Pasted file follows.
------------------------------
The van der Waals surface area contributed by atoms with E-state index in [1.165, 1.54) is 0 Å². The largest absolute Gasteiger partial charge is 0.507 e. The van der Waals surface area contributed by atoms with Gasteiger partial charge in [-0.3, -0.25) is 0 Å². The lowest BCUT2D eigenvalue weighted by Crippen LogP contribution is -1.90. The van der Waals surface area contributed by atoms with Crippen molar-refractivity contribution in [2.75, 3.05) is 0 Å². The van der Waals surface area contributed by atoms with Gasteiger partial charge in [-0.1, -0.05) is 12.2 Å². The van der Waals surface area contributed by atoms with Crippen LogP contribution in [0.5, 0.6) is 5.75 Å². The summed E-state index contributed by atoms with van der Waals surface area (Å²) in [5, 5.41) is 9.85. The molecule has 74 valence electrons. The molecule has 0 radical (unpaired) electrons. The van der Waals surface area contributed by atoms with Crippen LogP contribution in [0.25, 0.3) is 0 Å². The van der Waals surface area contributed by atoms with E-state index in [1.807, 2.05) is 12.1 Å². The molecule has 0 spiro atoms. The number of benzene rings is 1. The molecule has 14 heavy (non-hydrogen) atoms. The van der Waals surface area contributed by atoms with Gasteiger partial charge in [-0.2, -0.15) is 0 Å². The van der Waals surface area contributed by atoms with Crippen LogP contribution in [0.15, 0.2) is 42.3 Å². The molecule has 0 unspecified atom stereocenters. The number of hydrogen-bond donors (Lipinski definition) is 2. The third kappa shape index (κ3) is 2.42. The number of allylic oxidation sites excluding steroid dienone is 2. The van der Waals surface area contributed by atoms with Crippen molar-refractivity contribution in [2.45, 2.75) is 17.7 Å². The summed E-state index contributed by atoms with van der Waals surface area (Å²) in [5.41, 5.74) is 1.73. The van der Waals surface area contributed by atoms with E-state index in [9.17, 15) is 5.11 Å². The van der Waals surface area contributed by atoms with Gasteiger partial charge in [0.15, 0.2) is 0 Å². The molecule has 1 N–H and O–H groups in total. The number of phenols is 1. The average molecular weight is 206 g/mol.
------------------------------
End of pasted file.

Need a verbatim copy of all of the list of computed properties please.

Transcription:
The van der Waals surface area contributed by atoms with E-state index in [1.165, 1.54) is 0 Å². The largest absolute Gasteiger partial charge is 0.507 e. The van der Waals surface area contributed by atoms with Gasteiger partial charge in [-0.3, -0.25) is 0 Å². The lowest BCUT2D eigenvalue weighted by Crippen LogP contribution is -1.90. The van der Waals surface area contributed by atoms with Crippen molar-refractivity contribution in [2.75, 3.05) is 0 Å². The van der Waals surface area contributed by atoms with Gasteiger partial charge in [-0.1, -0.05) is 12.2 Å². The van der Waals surface area contributed by atoms with Crippen LogP contribution in [0.5, 0.6) is 5.75 Å². The summed E-state index contributed by atoms with van der Waals surface area (Å²) in [5, 5.41) is 9.85. The molecule has 74 valence electrons. The molecule has 0 radical (unpaired) electrons. The van der Waals surface area contributed by atoms with Crippen LogP contribution in [0.25, 0.3) is 0 Å². The van der Waals surface area contributed by atoms with E-state index in [1.807, 2.05) is 12.1 Å². The molecule has 0 spiro atoms. The number of benzene rings is 1. The molecule has 14 heavy (non-hydrogen) atoms. The van der Waals surface area contributed by atoms with Gasteiger partial charge in [-0.2, -0.15) is 0 Å². The van der Waals surface area contributed by atoms with Crippen LogP contribution in [0.15, 0.2) is 42.3 Å². The molecule has 0 unspecified atom stereocenters. The number of hydrogen-bond donors (Lipinski definition) is 2. The third kappa shape index (κ3) is 2.42. The number of allylic oxidation sites excluding steroid dienone is 2. The van der Waals surface area contributed by atoms with Crippen molar-refractivity contribution in [2.45, 2.75) is 17.7 Å². The summed E-state index contributed by atoms with van der Waals surface area (Å²) in [5.41, 5.74) is 1.73. The van der Waals surface area contributed by atoms with E-state index in [9.17, 15) is 5.11 Å². The van der Waals surface area contributed by atoms with Gasteiger partial charge in [0.15, 0.2) is 0 Å². The molecule has 1 N–H and O–H groups in total. The number of phenols is 1. The average molecular weight is 206 g/mol.